CAIRO -- President Mohamed Morsi on Wednesday announced the release of seven Egyptian security officers who had been kidnapped nearly a week ago in the lawless Sinai Desert, ending days of mounting anxiety over the government's apparent inability to secure even its own soldiers and the police in the area.
The persistent lawlessness of Sinai since the Egyptian revolution has become an international concern because the region borders Israel and the Hamas-controlled Gaza Strip, and this week a strike by police officers angry about the kidnapping had closed police stations and border crossings around the area. The crisis recalled an attack on a Sinai military checkpoint in August that resulted in the deaths of 16 soldiers, humiliated the Egyptian military and helped compel the generals who had ruled Egypt to hand full power to the first civilian president, Mr. Morsi.
The president's announcement, however, shed no light on the identity of the abductors or the explanation for the release. There was no mention of any arrests or punishment for the kidnapping. The captives -- one soldier and six police officers -- were left in a remote stretch of desert and retrieved by a military helicopter.
Mr. Morsi vowed in a brief speech that "the criminals responsible for such incidents must be held accountable. There's no backing down in that." He added: "Those who have rights must get them, but the law rules everywhere."
But at times he sounded almost plaintive, pleading with the residents of Sinai to disarm. "I call on everybody in Sinai who has weapons to give up their weapons," Mr. Morsi said. "The homeland is bigger than all of us, and weapons should only be with the authorities, with the men of the armed forces and the Ministry of Interior."
He also pledged to uphold public security and asked anyone with grievances to express them peacefully.
In the last three days, the Egyptian Army has deployed dozens of tanks and hundreds of soldiers into the area, and the president and the generals hinted at heavy retaliation if they found the kidnappers. But at other times Mr. Morsi had suggested that he hoped to resolve the matter without confrontation. A statement by his office the day of the abduction promised vigilance "in protecting the souls of all, be they the kidnapped or the kidnappers."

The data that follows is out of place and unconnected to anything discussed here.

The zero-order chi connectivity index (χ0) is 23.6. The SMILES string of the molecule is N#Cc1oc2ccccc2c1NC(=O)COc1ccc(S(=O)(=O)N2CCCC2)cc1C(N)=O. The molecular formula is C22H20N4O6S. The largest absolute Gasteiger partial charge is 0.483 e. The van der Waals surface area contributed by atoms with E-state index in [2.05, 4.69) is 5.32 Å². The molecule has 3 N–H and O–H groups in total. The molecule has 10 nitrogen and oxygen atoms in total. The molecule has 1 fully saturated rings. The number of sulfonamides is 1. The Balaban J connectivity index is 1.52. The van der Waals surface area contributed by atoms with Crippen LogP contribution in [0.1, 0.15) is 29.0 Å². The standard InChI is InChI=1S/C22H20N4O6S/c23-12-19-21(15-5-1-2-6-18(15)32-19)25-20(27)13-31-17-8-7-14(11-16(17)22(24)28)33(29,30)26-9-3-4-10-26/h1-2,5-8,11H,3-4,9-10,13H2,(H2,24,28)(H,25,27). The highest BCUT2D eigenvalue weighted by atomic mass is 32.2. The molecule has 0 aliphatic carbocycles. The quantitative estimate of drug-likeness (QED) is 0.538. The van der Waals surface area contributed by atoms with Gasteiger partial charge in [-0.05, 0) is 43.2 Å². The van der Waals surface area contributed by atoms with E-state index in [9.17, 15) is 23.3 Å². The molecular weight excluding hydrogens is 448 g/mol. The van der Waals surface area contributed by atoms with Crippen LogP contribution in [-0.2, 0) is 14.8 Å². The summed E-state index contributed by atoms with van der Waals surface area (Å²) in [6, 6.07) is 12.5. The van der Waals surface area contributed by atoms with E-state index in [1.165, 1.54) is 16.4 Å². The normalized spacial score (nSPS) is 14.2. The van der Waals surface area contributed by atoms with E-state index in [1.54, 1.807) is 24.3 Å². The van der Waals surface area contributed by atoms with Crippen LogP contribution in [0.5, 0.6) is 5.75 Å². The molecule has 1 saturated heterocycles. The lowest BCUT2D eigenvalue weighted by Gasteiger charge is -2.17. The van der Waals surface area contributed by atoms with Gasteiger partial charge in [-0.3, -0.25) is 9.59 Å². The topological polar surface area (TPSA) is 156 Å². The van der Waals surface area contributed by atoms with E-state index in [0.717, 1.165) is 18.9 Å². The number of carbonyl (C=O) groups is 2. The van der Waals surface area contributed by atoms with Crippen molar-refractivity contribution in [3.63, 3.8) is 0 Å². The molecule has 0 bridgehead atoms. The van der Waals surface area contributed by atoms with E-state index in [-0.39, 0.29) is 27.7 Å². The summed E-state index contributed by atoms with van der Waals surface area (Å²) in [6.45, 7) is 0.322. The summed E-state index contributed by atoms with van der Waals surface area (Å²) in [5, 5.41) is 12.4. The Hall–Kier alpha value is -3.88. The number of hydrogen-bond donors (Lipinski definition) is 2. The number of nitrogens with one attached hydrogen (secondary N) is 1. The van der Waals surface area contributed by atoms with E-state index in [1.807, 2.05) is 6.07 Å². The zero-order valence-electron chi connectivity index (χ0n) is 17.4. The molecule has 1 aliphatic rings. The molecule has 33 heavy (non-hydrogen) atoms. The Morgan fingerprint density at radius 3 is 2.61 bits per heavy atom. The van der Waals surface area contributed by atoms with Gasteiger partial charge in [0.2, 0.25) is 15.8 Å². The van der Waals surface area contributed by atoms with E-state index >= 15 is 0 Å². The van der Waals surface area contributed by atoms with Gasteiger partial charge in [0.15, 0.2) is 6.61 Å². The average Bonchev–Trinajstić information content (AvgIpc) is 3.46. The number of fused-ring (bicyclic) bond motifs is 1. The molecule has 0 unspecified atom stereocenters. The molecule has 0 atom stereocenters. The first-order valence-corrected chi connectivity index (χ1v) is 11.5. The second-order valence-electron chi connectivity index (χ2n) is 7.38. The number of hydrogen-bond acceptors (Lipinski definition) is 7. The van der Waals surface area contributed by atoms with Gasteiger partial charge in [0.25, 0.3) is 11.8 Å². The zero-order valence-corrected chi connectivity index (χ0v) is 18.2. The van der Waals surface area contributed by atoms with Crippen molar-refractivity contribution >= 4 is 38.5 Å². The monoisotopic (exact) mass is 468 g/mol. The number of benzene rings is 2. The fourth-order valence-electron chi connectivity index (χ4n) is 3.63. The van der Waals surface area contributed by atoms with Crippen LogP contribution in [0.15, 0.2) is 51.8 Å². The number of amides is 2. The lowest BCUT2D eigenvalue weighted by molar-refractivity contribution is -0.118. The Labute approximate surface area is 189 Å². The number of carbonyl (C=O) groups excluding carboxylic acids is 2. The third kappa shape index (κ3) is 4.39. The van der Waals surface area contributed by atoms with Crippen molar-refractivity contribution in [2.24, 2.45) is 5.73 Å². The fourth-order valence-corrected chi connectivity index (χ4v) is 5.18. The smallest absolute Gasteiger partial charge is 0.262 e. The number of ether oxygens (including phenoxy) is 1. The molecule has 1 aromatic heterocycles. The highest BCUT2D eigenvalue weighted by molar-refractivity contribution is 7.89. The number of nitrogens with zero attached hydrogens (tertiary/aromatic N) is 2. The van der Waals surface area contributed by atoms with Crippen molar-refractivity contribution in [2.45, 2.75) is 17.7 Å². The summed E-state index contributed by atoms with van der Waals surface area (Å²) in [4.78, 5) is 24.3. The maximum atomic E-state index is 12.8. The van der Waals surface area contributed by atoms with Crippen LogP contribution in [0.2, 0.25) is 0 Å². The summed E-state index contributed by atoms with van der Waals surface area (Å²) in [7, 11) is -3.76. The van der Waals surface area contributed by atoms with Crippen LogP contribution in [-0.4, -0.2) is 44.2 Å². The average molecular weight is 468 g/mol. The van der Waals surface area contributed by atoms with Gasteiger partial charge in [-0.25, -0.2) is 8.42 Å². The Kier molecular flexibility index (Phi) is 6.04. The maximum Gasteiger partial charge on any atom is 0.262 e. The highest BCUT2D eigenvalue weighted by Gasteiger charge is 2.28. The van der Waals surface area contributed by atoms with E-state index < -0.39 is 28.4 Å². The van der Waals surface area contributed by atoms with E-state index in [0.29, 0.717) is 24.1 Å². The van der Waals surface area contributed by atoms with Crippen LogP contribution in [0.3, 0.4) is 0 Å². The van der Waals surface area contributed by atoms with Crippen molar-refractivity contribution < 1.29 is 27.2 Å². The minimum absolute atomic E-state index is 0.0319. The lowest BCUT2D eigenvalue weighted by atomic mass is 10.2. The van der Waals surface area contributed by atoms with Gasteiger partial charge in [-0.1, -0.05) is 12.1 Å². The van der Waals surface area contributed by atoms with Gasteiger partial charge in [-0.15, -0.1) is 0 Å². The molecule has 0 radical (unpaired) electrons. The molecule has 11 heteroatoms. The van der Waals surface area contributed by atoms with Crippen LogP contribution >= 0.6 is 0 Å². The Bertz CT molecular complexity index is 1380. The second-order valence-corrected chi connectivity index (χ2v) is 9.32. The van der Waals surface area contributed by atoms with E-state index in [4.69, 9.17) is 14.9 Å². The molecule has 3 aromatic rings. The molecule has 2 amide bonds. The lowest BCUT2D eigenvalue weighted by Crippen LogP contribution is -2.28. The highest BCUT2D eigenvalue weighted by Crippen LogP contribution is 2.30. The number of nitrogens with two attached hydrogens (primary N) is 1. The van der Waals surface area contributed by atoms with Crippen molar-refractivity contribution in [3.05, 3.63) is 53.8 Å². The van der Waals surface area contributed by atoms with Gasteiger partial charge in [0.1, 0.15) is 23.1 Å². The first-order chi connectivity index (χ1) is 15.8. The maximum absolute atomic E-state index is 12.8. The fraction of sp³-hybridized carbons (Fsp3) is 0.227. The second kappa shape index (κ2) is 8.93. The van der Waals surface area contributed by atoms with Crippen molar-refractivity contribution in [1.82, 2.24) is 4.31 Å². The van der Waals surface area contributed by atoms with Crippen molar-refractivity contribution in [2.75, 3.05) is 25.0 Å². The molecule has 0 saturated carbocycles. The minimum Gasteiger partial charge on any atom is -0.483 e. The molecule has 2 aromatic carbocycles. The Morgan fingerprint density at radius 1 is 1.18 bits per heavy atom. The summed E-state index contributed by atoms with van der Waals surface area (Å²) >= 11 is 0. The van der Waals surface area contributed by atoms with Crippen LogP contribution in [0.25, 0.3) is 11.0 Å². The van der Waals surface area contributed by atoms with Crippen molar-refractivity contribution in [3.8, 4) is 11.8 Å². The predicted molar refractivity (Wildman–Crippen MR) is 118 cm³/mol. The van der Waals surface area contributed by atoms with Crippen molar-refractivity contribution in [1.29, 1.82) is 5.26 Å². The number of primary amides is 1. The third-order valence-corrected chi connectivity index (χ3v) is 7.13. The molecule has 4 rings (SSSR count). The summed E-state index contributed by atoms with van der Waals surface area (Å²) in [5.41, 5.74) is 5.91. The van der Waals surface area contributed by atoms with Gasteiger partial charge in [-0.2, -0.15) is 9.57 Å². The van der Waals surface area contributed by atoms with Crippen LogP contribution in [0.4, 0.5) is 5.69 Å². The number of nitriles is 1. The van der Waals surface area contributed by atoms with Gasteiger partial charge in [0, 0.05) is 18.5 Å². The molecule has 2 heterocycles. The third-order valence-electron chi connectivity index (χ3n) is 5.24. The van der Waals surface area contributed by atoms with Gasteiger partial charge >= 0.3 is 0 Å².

On Wednesday, Mr. Morsi thanked the military and intelligence staff for their work to free the captives, but he also praised "the tribes of Sinai" and "the honorable people of Sinai" for collaborating with the government forces to obtain the release. The Egyptian government may have worked through influential leaders of Sinai clans to persuade the kidnappers to release the officers -- something that would be typical for the region.
"The military intelligence cooperated with the sheiks of the Sinai's tribes since the beginning of the kidnapping, since the first hours of the kidnapping," a military spokesman, Col. Ahmed Mohamed Ali, clarified at a later news conference. But the threat of military action still played a role, he suggested, saying the forces deployed "were not joking around."
The sole demand of the kidnappers was the release of friends or relatives who had been jailed for years for two attacks in Sinai. One was the bombing of a hotel in the resort town of Taba in 2004, which killed 34 people, and the other was an attack on a police station in the town of El Arish in 2011 that killed one police officer, one soldier and three others.
Human rights groups urged the government to use restraint, partly because the kidnappers' grievance might be considered a legitimate question of postrevolutionary transitional justice. Several Egyptian human rights groups noted in a statement this week that the prisoners in question had been sentenced by special state security courts operating without due process under the 30-year state of emergency imposed by former President Hosni Mubarak. The courts relied on evidence obtained through torture and other illegal means, and the prisoners' supporters had petitioned peacefully through official channels for months to appeal the convictions.
But the pressure on Mr. Morsi and the top generals to free the kidnapped officers grew increasingly acute after suggestions that the captors had also used torture against the officers. In an online video that appeared Sunday, seven men blindfolded with their hands behind their heads said they had been tortured, and they begged Mr. Morsi to release those imprisoned for the earlier Sinai attacks.
"We implore you as fast as possible to release the political prisoners from Sinai as fast as possible because we can't take any more, any torture," one captive said.
Mayy El Sheikh contributed reporting.
This article originally appeared in The New York Times.